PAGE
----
USGC Pivot Points In The Korean Market
A look into the U.S. Grains Council’s ever-evolving market development work in Korea
Many of the U.S. Grains Council’s (USGC’s) successes today are the results of efforts to lay groundwork years — even decades — ago. The Council takes prudent risks and makes judgment calls every day that are necessary to build tomorrow’s export opportunities. One market that clearly paints that picture is South Korea, which purchased nearly $2.5 billion worth of U.S. feed grains in all forms during the 2014/2015 marketing year. It is on track to continue that trend this year, as Korea is the fourth largest market for U.S. corn and distiller’s dried grains with solubles (DDGS) for September 2015 through February 2016.
The Council’s engagement in Korea has included a complete assortment of initiatives, ranging from value-added food products promotion to educating biotechnology regulators and engaging with industry and government officials to promote open market policies. All of these programs have been focused on growing and developing this Asian feed sector into the mature market that benefits U.S. farmers today.
USGC pivots toward Asia
The story of the Council’s involvement in Korea began in 1970, when U.S. feed grain exports to Europe had declined significantly and experts were recommending that the Council expand its vision into Asia. Working off of these recommendations, the organization opened an office in Korea in 1972.
From the beginning, this office led the way in demonstrating how the U.S. beef feedlot system could work in Asia. The Council launched the Daehan project when it shipped 264 U.S. beef calves to Korea to be put into a feedlot operation in that country.
Upon arrival, the Council offered guidance for designing a beef feedlot, formulating rations, livestock management and the slaughtering process.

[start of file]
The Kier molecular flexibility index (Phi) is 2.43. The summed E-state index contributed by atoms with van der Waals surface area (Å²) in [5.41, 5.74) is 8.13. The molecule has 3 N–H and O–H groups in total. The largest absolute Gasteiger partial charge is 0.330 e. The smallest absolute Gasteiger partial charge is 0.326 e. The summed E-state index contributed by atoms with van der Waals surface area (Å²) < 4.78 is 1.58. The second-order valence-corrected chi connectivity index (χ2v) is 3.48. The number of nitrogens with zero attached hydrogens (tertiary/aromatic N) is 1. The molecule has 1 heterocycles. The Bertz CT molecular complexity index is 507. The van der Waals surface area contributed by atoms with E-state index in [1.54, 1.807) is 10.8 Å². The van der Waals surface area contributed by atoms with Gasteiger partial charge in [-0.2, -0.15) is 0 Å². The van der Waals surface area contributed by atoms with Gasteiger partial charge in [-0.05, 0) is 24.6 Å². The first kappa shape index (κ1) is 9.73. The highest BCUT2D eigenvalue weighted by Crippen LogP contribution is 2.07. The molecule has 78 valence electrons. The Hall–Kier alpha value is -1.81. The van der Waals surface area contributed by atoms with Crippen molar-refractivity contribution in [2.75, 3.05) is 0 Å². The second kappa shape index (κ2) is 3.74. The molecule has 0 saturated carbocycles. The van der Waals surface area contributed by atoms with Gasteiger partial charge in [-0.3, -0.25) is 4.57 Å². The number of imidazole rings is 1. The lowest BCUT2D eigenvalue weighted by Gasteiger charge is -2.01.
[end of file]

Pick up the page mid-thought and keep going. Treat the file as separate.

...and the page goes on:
This was the first activity of its kind in Asia, and it successfully demonstrated that the U.S. feedlot system could work in Korea. As the system spread across the country, it generated new demand for U.S. feed grains to be used in rations. As the project gained success, it was also used as a model in other Asian countries including Japan.
Focus shifts to pork and poultry
Following the success of the beef feedlot program, the Council began examining Korea’s demand for other meat products, which can be a driver for increasing the usage of coarse grains in animal rations.
In the swine industry, the
Council undertook a program that helped the industry adopt integrated business models. Today, about one-quarter of Korean pork is produced by 21 large integrators, who have improved productivity by expanding their operations and staying abreast of new technologies.
This has caused the swine sector to become the primary driver of coarse grains consumption in Korea. In 2015, the industry utilized 6.1 million metric tons of feed, or 32% of the nation’s total mixed feed production.
While the Council was rolling out this pork program, it was also beginning a poultry sector development program, which gave the poultry industry access to modern production technologies, management and business systems and marketing models that were critical for expansion.
As Korea’s poultry industry grew, local producers established a check-off program that has helped the Council sustain the sector’s development. The check-off program promotes poultry consumption and helps the industry adopt modern poultry production and marketing practices.
Between the USGC’s engagement and the establishment of the check-off program, the Korean poultry industry has experienced a sevenfold increase, going from 21 million birds produced in the early 1970s to 159 million birds today. In 2015, the Korean poultry industry consumed 5.6 million tons of mixed feed, which represents 30% of the nation’s total mixed feed production.
Pivoting towards missions, trade teams and trade servicing
The Council’s promotional efforts in the 1970s were strictly focused on livestock uses and developing that industry. However, in time, the Council expanded its focus to take a new approach to its work in Korea, including programs that taught overseas customers about the U.S. grain marketing system and how it works.
To that end, in 1982, the first team of producers from USGC member organizations traveled to Korea, Japan and Taiwan to promote the advantages of U.S. coarse grains. Between missions like the one in 1982 and other traditional market development and trade servicing work such as trade teams, one-on-one consultations and seminars, Korea’s demand grew to the point it was a major corn importing country.